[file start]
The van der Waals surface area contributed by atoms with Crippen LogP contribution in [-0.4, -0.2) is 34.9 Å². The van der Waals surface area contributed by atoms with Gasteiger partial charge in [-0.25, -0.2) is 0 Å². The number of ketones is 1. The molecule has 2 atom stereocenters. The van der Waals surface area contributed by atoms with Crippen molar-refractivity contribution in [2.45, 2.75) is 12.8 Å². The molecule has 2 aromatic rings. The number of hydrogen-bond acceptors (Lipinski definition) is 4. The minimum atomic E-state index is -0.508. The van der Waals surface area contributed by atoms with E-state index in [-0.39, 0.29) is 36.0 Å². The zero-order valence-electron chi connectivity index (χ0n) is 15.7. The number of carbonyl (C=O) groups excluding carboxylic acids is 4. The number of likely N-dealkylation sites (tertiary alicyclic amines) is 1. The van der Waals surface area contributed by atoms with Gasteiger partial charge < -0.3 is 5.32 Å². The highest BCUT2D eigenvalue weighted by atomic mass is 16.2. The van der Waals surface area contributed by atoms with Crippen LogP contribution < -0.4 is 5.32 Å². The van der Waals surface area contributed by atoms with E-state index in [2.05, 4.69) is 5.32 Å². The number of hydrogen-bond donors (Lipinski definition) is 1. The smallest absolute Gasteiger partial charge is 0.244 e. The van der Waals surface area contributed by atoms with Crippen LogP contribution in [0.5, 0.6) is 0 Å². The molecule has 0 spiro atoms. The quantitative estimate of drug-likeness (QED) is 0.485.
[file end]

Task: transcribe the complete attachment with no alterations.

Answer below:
The van der Waals surface area contributed by atoms with Crippen LogP contribution in [-0.4, -0.2) is 34.9 Å². The van der Waals surface area contributed by atoms with Gasteiger partial charge in [-0.25, -0.2) is 0 Å². The number of ketones is 1. The molecule has 2 atom stereocenters. The van der Waals surface area contributed by atoms with Crippen molar-refractivity contribution in [2.45, 2.75) is 12.8 Å². The molecule has 2 aromatic rings. The number of hydrogen-bond acceptors (Lipinski definition) is 4. The minimum atomic E-state index is -0.508. The van der Waals surface area contributed by atoms with E-state index in [-0.39, 0.29) is 36.0 Å². The zero-order valence-electron chi connectivity index (χ0n) is 15.7. The number of carbonyl (C=O) groups excluding carboxylic acids is 4. The number of likely N-dealkylation sites (tertiary alicyclic amines) is 1. The van der Waals surface area contributed by atoms with Gasteiger partial charge < -0.3 is 5.32 Å². The highest BCUT2D eigenvalue weighted by atomic mass is 16.2. The van der Waals surface area contributed by atoms with Crippen LogP contribution < -0.4 is 5.32 Å². The van der Waals surface area contributed by atoms with E-state index in [2.05, 4.69) is 5.32 Å². The number of hydrogen-bond donors (Lipinski definition) is 1. The smallest absolute Gasteiger partial charge is 0.244 e. The van der Waals surface area contributed by atoms with Crippen LogP contribution in [0.5, 0.6) is 0 Å². The molecule has 0 spiro atoms. The quantitative estimate of drug-likeness (QED) is 0.485.